LOPEZ: What is the debate about HHS conscience regulations, and where does it stand?
NELSON: The provider-conscience regulations were promulgated in December 2008 by the Bush administration to bolster existing statutory conscience-clause provisions. Their adoption was motivated in part by a November 2007 opinion issued by the American College of Obstetricians and Gynecologists (ACOG) requiring doctors who refuse to perform abortions to refer patients to abortion providers. This was followed by regulations issued by the American Board of Obstetricians and Gynecologists that appeared to link board recertification to compliance with the ACOG referral requirement. The provider-conscience regulations were designed to ensure compliance with statutory bans on discrimination against health-care providers with a conscientious objection to specific medical procedures, e.g., abortions and sterilizations. On March 10, 2009, the Obama administration published a notice in the Federal Register announcing its intention to rescind the provider-conscience regulations in their entirety and seeking comments “to aid our consideration of the many complex questions surrounding the issue and the need for regulation in this area.” This notice mentioned concerns about denials of access to procedures, particularly in rural areas.
LOPEZ: Do Catholic concerns about sexual-assault guidelines and mandates mean we care more about the unborn than about women?
NELSON: As seen in the ERDs, Catholic hospitals are required to protect both the victims of sexual assault and the unborn. Directive 36 of the 2001 ERDs permits the administration of emergency contraception by Catholic institutions to rape victims where there is “no evidence that conception has occurred already.” Permissible medications include those “that would prevent ovulation, sperm capicitation, or fertilization.” But it is not permissible to administer medications or treatments that “have as their purpose or direct effect the removal or destruction, or interference with implantation of, a fertilized ovum.”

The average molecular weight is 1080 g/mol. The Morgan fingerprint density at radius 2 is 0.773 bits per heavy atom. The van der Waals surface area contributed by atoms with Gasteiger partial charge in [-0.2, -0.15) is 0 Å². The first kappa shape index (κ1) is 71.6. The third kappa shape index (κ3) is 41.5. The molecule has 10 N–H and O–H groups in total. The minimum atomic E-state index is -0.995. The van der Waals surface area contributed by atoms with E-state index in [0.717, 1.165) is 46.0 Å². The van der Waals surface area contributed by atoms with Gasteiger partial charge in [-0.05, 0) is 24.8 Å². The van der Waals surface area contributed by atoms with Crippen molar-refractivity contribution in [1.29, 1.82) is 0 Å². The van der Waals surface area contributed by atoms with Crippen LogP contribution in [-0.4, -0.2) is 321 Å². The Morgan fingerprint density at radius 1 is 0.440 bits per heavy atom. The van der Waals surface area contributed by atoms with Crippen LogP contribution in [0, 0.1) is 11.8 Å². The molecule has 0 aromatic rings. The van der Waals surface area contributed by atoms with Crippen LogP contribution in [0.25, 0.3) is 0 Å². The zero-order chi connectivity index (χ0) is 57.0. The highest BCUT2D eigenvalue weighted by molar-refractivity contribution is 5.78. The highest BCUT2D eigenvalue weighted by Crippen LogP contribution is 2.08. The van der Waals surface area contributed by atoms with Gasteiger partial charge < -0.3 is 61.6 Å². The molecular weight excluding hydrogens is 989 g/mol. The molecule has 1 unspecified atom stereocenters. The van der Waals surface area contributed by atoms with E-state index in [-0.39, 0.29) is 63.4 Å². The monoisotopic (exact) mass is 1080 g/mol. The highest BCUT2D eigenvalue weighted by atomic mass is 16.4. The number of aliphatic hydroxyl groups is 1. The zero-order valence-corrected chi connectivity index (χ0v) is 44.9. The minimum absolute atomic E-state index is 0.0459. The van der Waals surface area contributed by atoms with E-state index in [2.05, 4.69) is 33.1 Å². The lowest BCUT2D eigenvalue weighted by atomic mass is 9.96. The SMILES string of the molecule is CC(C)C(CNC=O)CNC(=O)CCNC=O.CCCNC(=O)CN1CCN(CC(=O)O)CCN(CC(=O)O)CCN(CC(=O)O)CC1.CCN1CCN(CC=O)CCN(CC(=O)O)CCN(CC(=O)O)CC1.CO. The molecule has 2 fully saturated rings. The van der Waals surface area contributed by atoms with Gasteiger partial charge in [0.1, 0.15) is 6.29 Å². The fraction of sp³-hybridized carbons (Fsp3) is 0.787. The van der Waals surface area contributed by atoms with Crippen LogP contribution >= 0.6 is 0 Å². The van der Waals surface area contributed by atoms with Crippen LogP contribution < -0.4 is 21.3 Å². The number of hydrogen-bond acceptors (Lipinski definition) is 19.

There has been controversy over whether Plan B, the emergency contraceptive available in the United States, prevents implantation of a fertilized ovum in the uterus. There has also been some controversy over whether Catholic hospitals are required under Directive 36 to administer an ovulation test to sexual-assault victims before giving an anovulant medication. If such a test indicates that ovulation is under way or has already occurred, then arguably it is not morally permissible for a Catholic hospital to administer a medication with a potential abortifacient effect. In response to the adoption of a law in Connecticut that required Catholic hospitals to provide emergency contraception to rape victims, the Connecticut bishops issued a statement indicating that the Church had not authoritatively resolved the question of the morality of the administration of an emergency contraceptive to the victim of a sexual assault without prior administration of an ovulation test. Accordingly, they concluded that it was morally licit for Catholic institutions to comply with the Connecticut law. In response, the National Catholic Bioethics Center issued a statement opining that there was “virtual unanimity that an ovulation test should be administered before giving anovulant medication.” In addition, in September 2008, the Vatican issued an instruction Dignitas Personae noting the possible abortifacient effect of emergency contraceptives.
LOPEZ: Should there be an emergency-contraception exception — for those who aren’t Catholic, at least?
NELSON: Under the principle of self-defense, the Church has provided for an exception to the usual prohibition on contraception in order to allow victims of sexual assault to use a contraceptive to prevent fertilization. There seems to be, however, a developing consensus that administration of an ovulation test is required prior to the administration of an emergency contraceptive in order to prevent the possible destruction of a fertilized ovum. Moreover, in Dignitas Personae it was noted “that anyone who seeks to prevent the implantation of an embryo which may possibly have been conceived and who therefore either requests or prescribes such a pharmaceutical, generally intends abortion.” The prohibition on the provision of direct abortions is not based on Catholic doctrine, but rather on a precept of the natural law binding on all persons. Accordingly, it would not make sense for the Church to allow application of different standards to Catholics and non-Catholics on this issue.